06/21/10 — Mt. Olive Pickle president honored for business practices, service

View Archive

Mt. Olive Pickle president honored for business practices, service

By Steve Herring
Published in News on June 21, 2010 1:46 PM

Full Size

Troy Herring

Bill Bryan, left, president of Mt. Olive Pickle Co., examines the "Being A Difference Award" trophy, along with David Costello, president and chief executive officer of the National Association of State Boards of Accountancy.

MOUNT OLIVE -- Bill Bryan, the president of Mt. Olive Pickle Co., was honored last week with a national award that recognizes people and organizations that display ethical leadership in their communities.

Bryan received the Being a Difference Award from the nonprofit National Association of State Boards of Accountancy Center for the Public Trust.

"It is not just for people who aspire to be a difference, but people who are truly, truly a difference," said Lisa Axisa, executive director for the center. "We felt Bill Bryan absolutely embodied that."

He was nominated by Mount Olive accountant Barton Baldwin, a former chairman of the NASBA board.

"Bill leads Mt. Olive Pickle Co. with a moral compass grounded in integrity, a sense of fairness, and a deep commitment to family, company and community. Bill encourages those same vales from his employees, his vendors and shareholders," Baldwin said.

He said Bryan and his company have a proven history of helping the community, not just Mount Olive, but all of Wayne County and the surrounding area.

"With what the Center for the Public Trust does as far as working toward companies having good business ethics, integrity and I always knew Bill had these things. Also, a part of it is your involvement in the community. The pickle plant has always been heavily involved in the community," Baldwin said. "I think it shows what the company does and what it stresses for its employees, what they stress for their shareholders, what they stress for their vendors -- good business practices and good ethics and always having integrity."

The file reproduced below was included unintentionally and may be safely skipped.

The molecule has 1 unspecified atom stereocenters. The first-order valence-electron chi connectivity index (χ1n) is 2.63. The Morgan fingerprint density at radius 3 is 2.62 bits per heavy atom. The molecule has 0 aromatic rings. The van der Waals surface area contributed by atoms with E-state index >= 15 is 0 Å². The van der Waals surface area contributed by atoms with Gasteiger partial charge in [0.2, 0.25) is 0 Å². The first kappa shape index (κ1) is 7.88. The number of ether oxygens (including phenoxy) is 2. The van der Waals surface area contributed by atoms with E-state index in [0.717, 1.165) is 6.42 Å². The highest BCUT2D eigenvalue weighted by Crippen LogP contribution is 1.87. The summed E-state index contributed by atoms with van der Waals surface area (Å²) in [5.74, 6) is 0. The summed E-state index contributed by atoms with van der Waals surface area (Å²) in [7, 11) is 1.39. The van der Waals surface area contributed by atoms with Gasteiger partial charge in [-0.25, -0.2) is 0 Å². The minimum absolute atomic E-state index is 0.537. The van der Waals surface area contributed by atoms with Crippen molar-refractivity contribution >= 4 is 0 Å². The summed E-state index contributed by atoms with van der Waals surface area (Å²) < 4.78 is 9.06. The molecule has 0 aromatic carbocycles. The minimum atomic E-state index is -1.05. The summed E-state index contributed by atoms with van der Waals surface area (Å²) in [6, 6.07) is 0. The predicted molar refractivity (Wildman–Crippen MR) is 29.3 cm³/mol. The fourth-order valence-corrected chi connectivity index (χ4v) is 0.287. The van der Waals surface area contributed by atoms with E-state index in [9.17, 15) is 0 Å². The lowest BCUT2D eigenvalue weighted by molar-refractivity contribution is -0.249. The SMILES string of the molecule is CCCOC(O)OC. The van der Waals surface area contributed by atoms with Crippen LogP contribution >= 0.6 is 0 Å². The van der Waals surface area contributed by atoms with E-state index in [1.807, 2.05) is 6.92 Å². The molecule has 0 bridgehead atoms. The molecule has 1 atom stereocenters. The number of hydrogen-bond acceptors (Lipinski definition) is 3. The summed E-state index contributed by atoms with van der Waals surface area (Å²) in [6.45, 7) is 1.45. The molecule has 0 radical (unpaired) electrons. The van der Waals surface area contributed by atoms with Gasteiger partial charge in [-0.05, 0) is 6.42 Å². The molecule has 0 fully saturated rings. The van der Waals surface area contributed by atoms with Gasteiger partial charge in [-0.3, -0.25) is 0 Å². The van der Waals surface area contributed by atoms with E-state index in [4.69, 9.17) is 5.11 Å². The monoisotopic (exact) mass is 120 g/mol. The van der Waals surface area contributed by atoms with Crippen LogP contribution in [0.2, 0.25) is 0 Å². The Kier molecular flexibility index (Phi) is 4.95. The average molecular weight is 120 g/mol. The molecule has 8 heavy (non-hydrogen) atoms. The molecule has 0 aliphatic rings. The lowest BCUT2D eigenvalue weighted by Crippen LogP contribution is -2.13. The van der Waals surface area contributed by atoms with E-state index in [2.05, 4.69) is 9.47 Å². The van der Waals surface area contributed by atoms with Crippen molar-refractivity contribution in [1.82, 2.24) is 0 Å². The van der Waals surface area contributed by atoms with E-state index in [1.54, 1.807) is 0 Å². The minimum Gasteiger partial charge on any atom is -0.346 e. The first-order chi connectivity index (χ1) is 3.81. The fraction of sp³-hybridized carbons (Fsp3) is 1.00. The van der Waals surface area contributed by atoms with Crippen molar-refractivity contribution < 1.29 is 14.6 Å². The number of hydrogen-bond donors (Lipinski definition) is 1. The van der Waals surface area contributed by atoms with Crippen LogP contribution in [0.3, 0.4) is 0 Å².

David Costello, president and CEO of the NASBA Center for the Public Trust, said he created the award amid the scandals surrounding companies such as Enron and World Com.

Costello said that with all the negative publicity about businesses and business leaders, he decided to turn a spotlight on those he knows are honest and ethical, interested in the welfare of others.

"I wanted to tell that story and that is what the center is about, telling the story of the other 99.9 percent of CPAs and attorneys and CEOs and not just the one-tenth of one percent that get it wrong," he said.

"There is reason to celebrate this man," Costello said. "There is reason to celebrate what you have done in this community, what you have done at Mt. Olive Pickle Co. and this community. I personally think it is important to make a living, but I believe it is more important to live your making. I am convinced that Bill Bryan was made for a special purpose and that you people are very fortunate in Mount Olive because you get to experience that. We honor you as one who lives his making.

"The award says presented to Mt. Olive Pickle Co. and I believe that Bill wanted it that way, but we know who is the spirit behind that, who is the leader."

Malcom T. Murray Jr., chairman of the company's board of directors, said if Bryan had his way, "We probably would not be assembled here at this time. He is not the sort of guy who relishes this kind of attention.

"The success of Mt. Olive Pickle is in large part a reflection of Bill's leadership over the last number of years. But success here is measured by more than just the bottom line. The company's roles as a profitable enterprise, progressive employer, valued corporate citizen are all hallmarks of Bill's vision and guidance. He is quick to give credit to his management team and the employees of the company, and they have played a huge role. There is no doubt about that. But he is the leader and he has set the tone for how this company has operated."

Bryan said he was humbled by the recognition. He credited his parents with teaching him the importance of doing more than just making money, of giving back to the community. And he praised the people who work for the company as generous and truly committed to making their community a better place.

"It all starts with a simple concept making a quality product in a responsible way that represents a good value to our customers," Bryan said. "If we do that, well we have opportunities -- opportunities to be a preferred employer, opportunities to be a valued corporate citizen and opportunities to represent a good investment for or shareholders. My fellow employees have caused the company to be successful over the years."